Menifee Students Develop Art Skills at Youth Art Institute

Students use crayons to create artwork in one of the classes at the Summer Art Institute. Abou...

Students use crayons to create artwork in one of the classes at the Summer Art Institute.
About 200 students from the Quail Valley community of Menifee are developing their artistic skills this week in the 2014 Summer Youth Art Institute, sponsored by Arts Council Menifee.

This is the second year of the week-long program, in which Arts Council Menifee provides free instruction in the arts to children ages 6-11. The program is funded through the Community Development Block Grant program for implementation at two local schools. Next week, the program shifts to Romoland Elementary School.

The City of Menifee, Assistance League of Temecula Valley and Southern California Edison are additional sponsors for the program, in which students spend 90 minutes per day developing skills in drawing, painting and other art forms.

This year, Arts Council Menifee board members chose to add creative writing to the program. Painting and artwork are taught on Monday, Wednesday and Friday and creative writing concepts are taught on Tuesday and Thursday. Teachers from local schools and other volunteers provide the instruction and supervision.

"We want to show the children that the arts is more than just painting," said Bill Zimmerman, president of Arts Council Menifee. "Each year, we want to bring one more component to the program. This year, that component is creative writing and poetry."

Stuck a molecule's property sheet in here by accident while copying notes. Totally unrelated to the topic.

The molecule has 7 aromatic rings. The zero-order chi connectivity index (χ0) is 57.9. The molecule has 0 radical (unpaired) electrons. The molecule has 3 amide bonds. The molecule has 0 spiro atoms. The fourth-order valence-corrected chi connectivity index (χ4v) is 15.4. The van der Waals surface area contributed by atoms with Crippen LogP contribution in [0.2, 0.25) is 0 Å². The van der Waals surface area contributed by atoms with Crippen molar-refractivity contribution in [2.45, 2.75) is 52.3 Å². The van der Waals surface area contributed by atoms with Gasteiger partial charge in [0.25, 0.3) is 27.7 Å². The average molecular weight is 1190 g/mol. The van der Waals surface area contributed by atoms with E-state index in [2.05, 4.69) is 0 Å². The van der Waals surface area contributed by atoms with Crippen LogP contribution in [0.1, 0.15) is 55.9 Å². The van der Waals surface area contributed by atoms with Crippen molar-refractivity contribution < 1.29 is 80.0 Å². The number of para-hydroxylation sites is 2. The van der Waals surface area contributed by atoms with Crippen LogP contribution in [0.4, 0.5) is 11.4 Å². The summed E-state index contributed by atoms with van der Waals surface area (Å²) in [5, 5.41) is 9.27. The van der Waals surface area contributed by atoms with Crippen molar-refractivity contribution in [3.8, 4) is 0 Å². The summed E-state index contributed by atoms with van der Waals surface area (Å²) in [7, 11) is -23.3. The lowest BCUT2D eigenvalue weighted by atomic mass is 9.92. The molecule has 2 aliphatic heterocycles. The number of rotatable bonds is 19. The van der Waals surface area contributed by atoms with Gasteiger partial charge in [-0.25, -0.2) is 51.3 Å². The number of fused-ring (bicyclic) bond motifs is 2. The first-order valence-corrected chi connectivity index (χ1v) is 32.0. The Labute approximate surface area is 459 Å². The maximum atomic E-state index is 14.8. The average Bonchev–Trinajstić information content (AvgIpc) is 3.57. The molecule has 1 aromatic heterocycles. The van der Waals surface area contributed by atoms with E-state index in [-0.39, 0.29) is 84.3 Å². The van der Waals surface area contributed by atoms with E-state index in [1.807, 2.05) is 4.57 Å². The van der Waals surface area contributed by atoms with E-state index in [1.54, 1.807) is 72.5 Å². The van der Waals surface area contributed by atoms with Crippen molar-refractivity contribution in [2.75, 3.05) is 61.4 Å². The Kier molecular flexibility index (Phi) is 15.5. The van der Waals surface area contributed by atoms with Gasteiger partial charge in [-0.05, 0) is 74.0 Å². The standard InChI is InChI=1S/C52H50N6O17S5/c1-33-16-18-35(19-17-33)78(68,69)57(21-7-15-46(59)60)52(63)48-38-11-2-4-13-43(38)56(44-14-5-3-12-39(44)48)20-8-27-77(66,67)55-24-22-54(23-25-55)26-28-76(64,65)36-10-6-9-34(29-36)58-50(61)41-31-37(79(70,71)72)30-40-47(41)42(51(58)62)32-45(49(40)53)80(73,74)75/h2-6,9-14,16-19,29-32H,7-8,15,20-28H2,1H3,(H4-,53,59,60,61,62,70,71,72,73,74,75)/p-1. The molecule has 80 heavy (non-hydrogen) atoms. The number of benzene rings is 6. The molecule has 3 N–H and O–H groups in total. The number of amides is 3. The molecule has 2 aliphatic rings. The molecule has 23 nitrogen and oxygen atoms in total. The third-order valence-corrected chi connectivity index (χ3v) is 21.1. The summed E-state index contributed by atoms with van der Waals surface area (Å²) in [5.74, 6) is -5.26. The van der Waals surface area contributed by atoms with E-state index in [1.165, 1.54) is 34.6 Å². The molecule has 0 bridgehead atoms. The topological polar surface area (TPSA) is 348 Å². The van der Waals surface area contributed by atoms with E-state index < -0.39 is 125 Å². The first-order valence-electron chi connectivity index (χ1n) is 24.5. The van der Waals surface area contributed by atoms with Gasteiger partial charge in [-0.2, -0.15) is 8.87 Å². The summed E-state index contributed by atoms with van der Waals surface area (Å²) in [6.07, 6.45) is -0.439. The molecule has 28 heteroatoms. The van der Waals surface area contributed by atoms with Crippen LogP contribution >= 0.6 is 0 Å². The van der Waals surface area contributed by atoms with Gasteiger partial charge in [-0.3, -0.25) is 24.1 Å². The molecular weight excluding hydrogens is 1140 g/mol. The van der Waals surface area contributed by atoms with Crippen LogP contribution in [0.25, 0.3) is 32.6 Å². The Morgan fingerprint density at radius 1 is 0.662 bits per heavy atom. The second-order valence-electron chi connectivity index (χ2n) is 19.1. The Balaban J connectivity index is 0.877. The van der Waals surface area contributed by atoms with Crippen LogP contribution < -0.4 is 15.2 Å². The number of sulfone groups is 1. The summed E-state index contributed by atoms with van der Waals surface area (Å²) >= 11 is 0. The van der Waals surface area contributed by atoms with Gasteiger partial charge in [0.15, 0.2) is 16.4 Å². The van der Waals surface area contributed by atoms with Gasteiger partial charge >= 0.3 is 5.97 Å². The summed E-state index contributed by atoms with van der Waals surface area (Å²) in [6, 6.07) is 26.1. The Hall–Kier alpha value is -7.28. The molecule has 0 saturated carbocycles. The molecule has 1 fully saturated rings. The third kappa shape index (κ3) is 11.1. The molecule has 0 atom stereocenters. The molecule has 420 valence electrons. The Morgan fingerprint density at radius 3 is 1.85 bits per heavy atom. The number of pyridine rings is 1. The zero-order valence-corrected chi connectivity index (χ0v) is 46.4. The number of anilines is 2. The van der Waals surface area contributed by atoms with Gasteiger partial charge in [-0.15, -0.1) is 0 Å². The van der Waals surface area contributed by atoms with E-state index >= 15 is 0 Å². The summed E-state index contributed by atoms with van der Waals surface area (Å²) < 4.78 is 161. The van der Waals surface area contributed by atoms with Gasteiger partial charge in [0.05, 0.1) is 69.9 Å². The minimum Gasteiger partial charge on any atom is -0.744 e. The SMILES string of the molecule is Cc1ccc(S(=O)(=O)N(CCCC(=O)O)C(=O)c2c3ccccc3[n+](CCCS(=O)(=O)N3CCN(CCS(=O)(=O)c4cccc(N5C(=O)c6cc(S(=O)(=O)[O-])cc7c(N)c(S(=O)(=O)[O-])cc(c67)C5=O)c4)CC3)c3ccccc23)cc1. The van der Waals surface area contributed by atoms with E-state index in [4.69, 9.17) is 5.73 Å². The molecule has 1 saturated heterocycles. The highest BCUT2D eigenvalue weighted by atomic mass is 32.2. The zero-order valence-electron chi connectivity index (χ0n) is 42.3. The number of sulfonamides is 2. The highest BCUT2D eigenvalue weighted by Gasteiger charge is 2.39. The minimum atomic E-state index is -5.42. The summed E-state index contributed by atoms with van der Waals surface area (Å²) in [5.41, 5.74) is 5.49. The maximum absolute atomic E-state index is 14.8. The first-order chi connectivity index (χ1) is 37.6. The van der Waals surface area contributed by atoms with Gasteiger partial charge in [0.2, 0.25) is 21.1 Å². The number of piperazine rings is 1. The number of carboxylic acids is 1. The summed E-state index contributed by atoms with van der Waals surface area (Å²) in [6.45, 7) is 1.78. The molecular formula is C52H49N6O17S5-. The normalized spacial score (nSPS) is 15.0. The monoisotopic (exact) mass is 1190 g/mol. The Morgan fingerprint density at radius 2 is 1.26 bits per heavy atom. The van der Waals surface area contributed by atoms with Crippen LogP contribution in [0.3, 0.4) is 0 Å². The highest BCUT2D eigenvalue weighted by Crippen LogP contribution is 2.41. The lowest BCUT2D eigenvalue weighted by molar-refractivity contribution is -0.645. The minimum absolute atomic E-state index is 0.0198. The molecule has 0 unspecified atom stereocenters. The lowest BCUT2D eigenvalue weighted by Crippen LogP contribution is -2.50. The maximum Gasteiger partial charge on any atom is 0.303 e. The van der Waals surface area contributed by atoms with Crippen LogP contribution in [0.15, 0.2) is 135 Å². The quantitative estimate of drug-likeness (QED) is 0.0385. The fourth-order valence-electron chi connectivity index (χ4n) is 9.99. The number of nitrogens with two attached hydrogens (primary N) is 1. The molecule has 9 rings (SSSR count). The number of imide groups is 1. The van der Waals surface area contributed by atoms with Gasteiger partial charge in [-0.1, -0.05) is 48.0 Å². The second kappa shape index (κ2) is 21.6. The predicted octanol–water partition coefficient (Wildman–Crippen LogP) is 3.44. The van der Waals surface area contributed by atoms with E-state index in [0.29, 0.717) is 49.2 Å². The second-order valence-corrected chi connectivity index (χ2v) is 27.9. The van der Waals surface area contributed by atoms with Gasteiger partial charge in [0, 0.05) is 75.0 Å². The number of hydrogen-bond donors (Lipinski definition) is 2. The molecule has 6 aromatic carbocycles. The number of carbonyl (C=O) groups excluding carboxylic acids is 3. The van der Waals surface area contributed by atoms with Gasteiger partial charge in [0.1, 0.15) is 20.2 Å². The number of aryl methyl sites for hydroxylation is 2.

The program is part of the ever-expanding outreach program of Arts Council Menifee, which was voted Non-Profit Organization of the Year by the Menifee Valley Chamber of Commerce. Creative writing teachers are working under the direction of Shirley Wible, who heads up the literary division of ACM.

One of the teachers working with the students Wednesday was Anna Arroyo, an art teacher at Paloma Valley High School. She was working with children ages 5-6.

"Today they're drawing robots, and then we will work on learning the elements of abstract art," Arroyo said. "They learn about geometric shapes and the color wheel. They're amazed when they see how primary colors combine to make secondary colors.

"Most students don't have an opportunity to develop these skills in school anymore. This gives them that opportunity. And they are the ones creating the works of art -- not a computer or video game."

Mario Vega, 15 and a student at Paloma Valley High, is working as a volunteer for the second year.

"I did it last year because my siblings attended and I wanted to come back and help this year," Vega said. "Creativity can be done by anybody. I'm a big fan of animation, but there are many art forms."

A reception will be held at Quail Valley Elementary Friday at 6 p.m. to display the children's artwork. They will be given a certificate of completion as well as art supplies and paper to continue making art and creative writing projects at home.

Class sessions run from 9-10:30 a.m. and 11 a.m. to 12:30 p.m. For information about attending next week's art institute at Romoland Elementary School, visit the Arts Council Menifee website.

Students followed instructions on an overhead projector to learn water color skills.

Arts Council Menifee board members led City of Menifee employees on a tour of the art institute Wednesday.


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